Women-to-Women in Uganda

Sitting on the rocks under the trees overlooking the valley on a Shabbat afternoon, three of us (Lucy Steinitz, Janet Kurland and I), staff members of Jewish Family Services in Baltimore and members of the Kulanu delegation to Uganda in June to visit the Abayudaya, indigenous Africans who have been practicing Judaism since 1919, when their leader embraced the religion. We were joined by 20-25 Abayudaya women and a scattering of babies to talk about issues Jewish women to Jewish women. Sarah Nalunkunia served as the translator from English to Luganda.

Arrayed before us was a group of women, most in besutis (their traditional dress with puffy sleeves), and with their heads covered by colorful scarves. They were of varying ages, from early teens to senior citizens, and appeared to sit with the most senior and respected women closer to us and the others farther away. The children freely wandered back and forth from one woman to another.

We opened the discussion by saying how much we were enjoying our visit. We said that we know that women sometimes don’t speak as freely when there are men present and that they might have several questions that they would want to discuss. The women laughed readily at this, acknowledging their understanding that women-to-women we can relate differently. We told them that we, too, are mothers and, in one case, a grandmother, and that we were open to any questions they might ask — they did not need to feel shy.

After hesitation, one of them asked us to start talking in order to stimulate the discussion. We briefly talked about the importance of the home in Judaism, the role of women in the traditional home, and the three mitzvahs given primarily to women: To light candles, to bake challah, and to go to mikvah. This introduction led to more questions and a discussion.

One woman’s concern was with lighting candles. It appears that they keep candles burning for their dead for seven days. However, they are short candles and find it hard to keep them burning. They were amazed that we, in the United States, use a candle that burns for seven days.

They asked what to do if one prays for something and doesn’t get it. They wanted to know what to do if one makes an oath and then can’t keep it. They had several questions about when and how one can cook on the Sabbath. They had several questions about what to do if they don’t have the money to do what is required because Uganda is very poor.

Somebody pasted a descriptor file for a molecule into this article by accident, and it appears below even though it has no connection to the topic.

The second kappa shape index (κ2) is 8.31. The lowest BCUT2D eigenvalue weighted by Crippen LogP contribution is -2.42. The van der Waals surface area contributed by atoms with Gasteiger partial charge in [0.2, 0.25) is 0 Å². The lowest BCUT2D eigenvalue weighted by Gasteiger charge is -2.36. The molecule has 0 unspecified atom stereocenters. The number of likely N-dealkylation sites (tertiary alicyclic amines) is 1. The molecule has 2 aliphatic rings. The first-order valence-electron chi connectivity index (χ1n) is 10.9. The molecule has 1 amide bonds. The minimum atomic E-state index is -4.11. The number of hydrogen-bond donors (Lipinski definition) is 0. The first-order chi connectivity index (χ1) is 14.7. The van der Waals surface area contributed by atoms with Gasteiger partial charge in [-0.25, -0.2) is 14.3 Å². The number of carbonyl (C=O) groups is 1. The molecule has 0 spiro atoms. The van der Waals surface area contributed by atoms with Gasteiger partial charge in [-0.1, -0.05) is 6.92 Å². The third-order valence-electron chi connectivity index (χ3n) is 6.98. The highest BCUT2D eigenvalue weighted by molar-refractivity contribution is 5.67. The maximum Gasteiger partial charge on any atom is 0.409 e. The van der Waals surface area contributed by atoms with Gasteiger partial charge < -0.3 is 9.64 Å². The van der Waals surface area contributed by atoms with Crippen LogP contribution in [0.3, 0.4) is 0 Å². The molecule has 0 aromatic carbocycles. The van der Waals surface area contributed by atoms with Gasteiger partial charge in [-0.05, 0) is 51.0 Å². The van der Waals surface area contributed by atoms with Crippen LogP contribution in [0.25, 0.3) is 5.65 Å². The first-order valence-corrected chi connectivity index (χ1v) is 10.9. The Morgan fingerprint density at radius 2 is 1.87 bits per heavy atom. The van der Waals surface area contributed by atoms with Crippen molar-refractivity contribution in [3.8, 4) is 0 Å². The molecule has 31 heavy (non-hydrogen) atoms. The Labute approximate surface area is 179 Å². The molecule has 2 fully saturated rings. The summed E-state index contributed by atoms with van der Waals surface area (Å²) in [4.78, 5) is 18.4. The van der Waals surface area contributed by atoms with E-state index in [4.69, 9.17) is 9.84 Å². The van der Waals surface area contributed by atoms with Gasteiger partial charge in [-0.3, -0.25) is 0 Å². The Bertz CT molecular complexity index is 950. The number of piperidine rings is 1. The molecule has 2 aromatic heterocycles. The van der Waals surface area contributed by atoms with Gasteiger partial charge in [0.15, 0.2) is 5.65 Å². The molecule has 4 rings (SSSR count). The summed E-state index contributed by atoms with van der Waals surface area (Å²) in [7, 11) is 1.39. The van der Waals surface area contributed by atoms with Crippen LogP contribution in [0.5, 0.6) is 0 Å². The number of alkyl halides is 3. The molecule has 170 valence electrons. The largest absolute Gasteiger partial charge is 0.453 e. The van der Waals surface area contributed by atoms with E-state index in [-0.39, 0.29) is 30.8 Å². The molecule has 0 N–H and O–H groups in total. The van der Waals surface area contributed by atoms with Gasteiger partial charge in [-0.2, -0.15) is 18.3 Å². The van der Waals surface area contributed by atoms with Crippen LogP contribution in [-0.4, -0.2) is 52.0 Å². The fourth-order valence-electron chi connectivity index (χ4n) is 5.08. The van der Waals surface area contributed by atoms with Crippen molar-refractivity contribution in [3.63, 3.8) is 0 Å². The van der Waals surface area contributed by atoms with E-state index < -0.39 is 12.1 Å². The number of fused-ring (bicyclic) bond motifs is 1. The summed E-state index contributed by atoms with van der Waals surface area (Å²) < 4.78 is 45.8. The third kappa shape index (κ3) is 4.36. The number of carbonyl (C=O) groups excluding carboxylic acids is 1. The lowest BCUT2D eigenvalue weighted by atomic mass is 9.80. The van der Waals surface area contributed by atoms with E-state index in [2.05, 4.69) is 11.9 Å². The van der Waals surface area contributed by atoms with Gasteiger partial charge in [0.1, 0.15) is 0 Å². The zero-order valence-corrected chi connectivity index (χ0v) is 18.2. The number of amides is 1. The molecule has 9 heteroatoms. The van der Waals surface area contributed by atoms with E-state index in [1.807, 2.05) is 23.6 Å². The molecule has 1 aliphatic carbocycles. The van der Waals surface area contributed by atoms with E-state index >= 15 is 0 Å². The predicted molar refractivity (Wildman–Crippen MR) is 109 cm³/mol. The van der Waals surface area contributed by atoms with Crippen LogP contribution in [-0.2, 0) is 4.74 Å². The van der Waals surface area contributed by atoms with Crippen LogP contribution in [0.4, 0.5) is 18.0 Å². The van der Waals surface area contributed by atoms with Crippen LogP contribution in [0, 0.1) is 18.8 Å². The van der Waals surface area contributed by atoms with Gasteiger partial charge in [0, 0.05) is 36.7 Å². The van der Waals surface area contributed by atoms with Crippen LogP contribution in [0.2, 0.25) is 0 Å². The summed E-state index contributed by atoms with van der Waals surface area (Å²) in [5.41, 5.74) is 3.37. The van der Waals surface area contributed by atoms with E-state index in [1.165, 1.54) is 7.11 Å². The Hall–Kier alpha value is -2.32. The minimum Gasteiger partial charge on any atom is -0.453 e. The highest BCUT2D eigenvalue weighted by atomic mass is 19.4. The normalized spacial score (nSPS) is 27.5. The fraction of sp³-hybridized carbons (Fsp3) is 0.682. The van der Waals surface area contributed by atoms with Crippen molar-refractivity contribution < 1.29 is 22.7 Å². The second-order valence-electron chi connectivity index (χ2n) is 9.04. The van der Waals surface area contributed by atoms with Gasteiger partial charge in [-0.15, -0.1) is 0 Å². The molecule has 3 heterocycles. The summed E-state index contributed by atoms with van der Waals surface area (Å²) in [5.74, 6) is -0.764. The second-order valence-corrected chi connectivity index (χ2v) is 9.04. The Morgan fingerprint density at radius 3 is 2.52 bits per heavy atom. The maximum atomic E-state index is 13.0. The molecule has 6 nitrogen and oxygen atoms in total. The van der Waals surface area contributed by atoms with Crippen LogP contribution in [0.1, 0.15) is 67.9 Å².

They shared with us the ceremonies that they use for baby naming and a Bat Mitzvah, and one of the younger women described her recent Bat Mitzvah. They asked questions about when women are allowed into the synagogue; it is their custom for women not to enter when they are menstruating.

In our discussing the need for education among women, we learned that almost all could read Luganda, about five could read English, and two said they could haltingly read some Hebrew.

Our answers to them tried to acknowledge their struggle and their efforts, to encourage learning and preservation of their uniqueness as a culture, to empower them to be active partners in their community’s decision-making process, and to develop rituals to meet their own needs when none exist.

We were impressed by the ambiance of the session — the easy manner in which they talked and laughed, the children weaving in and out among their mothers, grandmothers, and aunts, and the babies being nursed. Those who had a long walk home and needed to make it back before dark excused themselves and left early.

Their final question was whether it was okay to tell the men what we had talked about. We assured them it was. One of the male leaders had previously shared with us the struggle they have had in trying to go against the dominant culture in their area by allowing their women to eat meat (as men do) and to learn.

The discussion with the women alone was much different from the formal ones at which both men and women were present but mostly the men participated. While the men seemed primarily interested in interpretations of the Bible and in the rituals and halachah of Judaism, the women wanted to know about the practicalities of applying these things in their complex lives.

The best summary was offered by Sarah’s comment that we are really not so different. It did appear that, from halfway around the world and from different racial and cultural backgrounds, a group of women had gotten together to talk about mutual concerns.